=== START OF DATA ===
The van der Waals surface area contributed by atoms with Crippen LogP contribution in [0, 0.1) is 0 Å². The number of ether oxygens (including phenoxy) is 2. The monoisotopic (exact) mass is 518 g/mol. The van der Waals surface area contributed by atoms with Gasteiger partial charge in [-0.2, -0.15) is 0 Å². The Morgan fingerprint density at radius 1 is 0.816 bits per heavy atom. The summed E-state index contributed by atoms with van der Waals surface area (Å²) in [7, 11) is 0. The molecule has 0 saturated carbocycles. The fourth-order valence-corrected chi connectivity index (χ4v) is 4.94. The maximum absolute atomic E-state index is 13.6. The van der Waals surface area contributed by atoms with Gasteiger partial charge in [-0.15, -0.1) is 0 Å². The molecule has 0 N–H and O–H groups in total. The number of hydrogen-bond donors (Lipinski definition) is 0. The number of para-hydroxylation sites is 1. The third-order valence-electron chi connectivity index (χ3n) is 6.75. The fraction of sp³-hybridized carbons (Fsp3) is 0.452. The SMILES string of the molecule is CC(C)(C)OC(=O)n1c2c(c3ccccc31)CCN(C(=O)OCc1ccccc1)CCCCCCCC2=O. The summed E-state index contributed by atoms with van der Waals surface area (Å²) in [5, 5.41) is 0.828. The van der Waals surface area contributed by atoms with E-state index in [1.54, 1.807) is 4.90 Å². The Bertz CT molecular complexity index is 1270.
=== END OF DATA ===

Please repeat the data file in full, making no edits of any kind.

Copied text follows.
The van der Waals surface area contributed by atoms with Crippen LogP contribution in [0, 0.1) is 0 Å². The number of ether oxygens (including phenoxy) is 2. The monoisotopic (exact) mass is 518 g/mol. The van der Waals surface area contributed by atoms with Gasteiger partial charge in [-0.2, -0.15) is 0 Å². The Morgan fingerprint density at radius 1 is 0.816 bits per heavy atom. The summed E-state index contributed by atoms with van der Waals surface area (Å²) in [7, 11) is 0. The molecule has 0 saturated carbocycles. The fourth-order valence-corrected chi connectivity index (χ4v) is 4.94. The maximum absolute atomic E-state index is 13.6. The van der Waals surface area contributed by atoms with Gasteiger partial charge in [-0.15, -0.1) is 0 Å². The molecule has 0 N–H and O–H groups in total. The number of hydrogen-bond donors (Lipinski definition) is 0. The number of para-hydroxylation sites is 1. The third-order valence-electron chi connectivity index (χ3n) is 6.75. The fraction of sp³-hybridized carbons (Fsp3) is 0.452. The SMILES string of the molecule is CC(C)(C)OC(=O)n1c2c(c3ccccc31)CCN(C(=O)OCc1ccccc1)CCCCCCCC2=O. The summed E-state index contributed by atoms with van der Waals surface area (Å²) in [5, 5.41) is 0.828. The van der Waals surface area contributed by atoms with E-state index in [1.54, 1.807) is 4.90 Å². The Bertz CT molecular complexity index is 1270.